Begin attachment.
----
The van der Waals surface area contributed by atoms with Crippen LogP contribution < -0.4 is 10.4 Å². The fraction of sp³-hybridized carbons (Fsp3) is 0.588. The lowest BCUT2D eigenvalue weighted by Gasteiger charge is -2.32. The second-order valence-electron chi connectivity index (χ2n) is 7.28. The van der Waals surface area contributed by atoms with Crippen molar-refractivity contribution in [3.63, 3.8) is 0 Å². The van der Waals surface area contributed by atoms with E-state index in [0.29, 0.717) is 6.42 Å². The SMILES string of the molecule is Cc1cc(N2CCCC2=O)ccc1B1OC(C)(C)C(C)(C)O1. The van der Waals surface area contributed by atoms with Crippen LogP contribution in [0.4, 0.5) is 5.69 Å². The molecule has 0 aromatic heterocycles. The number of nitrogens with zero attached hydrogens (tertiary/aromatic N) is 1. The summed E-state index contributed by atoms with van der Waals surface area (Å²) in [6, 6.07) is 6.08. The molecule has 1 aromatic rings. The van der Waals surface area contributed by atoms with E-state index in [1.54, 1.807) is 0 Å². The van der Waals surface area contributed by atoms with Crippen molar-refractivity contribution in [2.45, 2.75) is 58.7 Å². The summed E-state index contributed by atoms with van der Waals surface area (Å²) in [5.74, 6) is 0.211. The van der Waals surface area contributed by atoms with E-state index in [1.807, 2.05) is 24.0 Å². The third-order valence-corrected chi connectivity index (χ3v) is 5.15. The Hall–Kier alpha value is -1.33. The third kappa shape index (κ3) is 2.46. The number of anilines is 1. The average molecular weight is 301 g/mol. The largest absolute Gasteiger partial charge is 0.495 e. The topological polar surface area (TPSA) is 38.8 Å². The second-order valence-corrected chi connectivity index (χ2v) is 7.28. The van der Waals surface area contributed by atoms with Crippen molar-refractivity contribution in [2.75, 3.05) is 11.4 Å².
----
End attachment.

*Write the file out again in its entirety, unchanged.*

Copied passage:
The van der Waals surface area contributed by atoms with Crippen LogP contribution < -0.4 is 10.4 Å². The fraction of sp³-hybridized carbons (Fsp3) is 0.588. The lowest BCUT2D eigenvalue weighted by Gasteiger charge is -2.32. The second-order valence-electron chi connectivity index (χ2n) is 7.28. The van der Waals surface area contributed by atoms with Crippen molar-refractivity contribution in [3.63, 3.8) is 0 Å². The van der Waals surface area contributed by atoms with E-state index in [0.29, 0.717) is 6.42 Å². The SMILES string of the molecule is Cc1cc(N2CCCC2=O)ccc1B1OC(C)(C)C(C)(C)O1. The van der Waals surface area contributed by atoms with Crippen LogP contribution in [0.4, 0.5) is 5.69 Å². The molecule has 0 aromatic heterocycles. The number of nitrogens with zero attached hydrogens (tertiary/aromatic N) is 1. The summed E-state index contributed by atoms with van der Waals surface area (Å²) in [6, 6.07) is 6.08. The molecule has 1 aromatic rings. The van der Waals surface area contributed by atoms with E-state index in [1.54, 1.807) is 0 Å². The van der Waals surface area contributed by atoms with Crippen molar-refractivity contribution in [2.45, 2.75) is 58.7 Å². The summed E-state index contributed by atoms with van der Waals surface area (Å²) in [5.74, 6) is 0.211. The van der Waals surface area contributed by atoms with E-state index in [1.807, 2.05) is 24.0 Å². The third-order valence-corrected chi connectivity index (χ3v) is 5.15. The Hall–Kier alpha value is -1.33. The third kappa shape index (κ3) is 2.46. The number of anilines is 1. The average molecular weight is 301 g/mol. The largest absolute Gasteiger partial charge is 0.495 e. The topological polar surface area (TPSA) is 38.8 Å². The second-order valence-corrected chi connectivity index (χ2v) is 7.28. The van der Waals surface area contributed by atoms with Crippen molar-refractivity contribution in [2.75, 3.05) is 11.4 Å².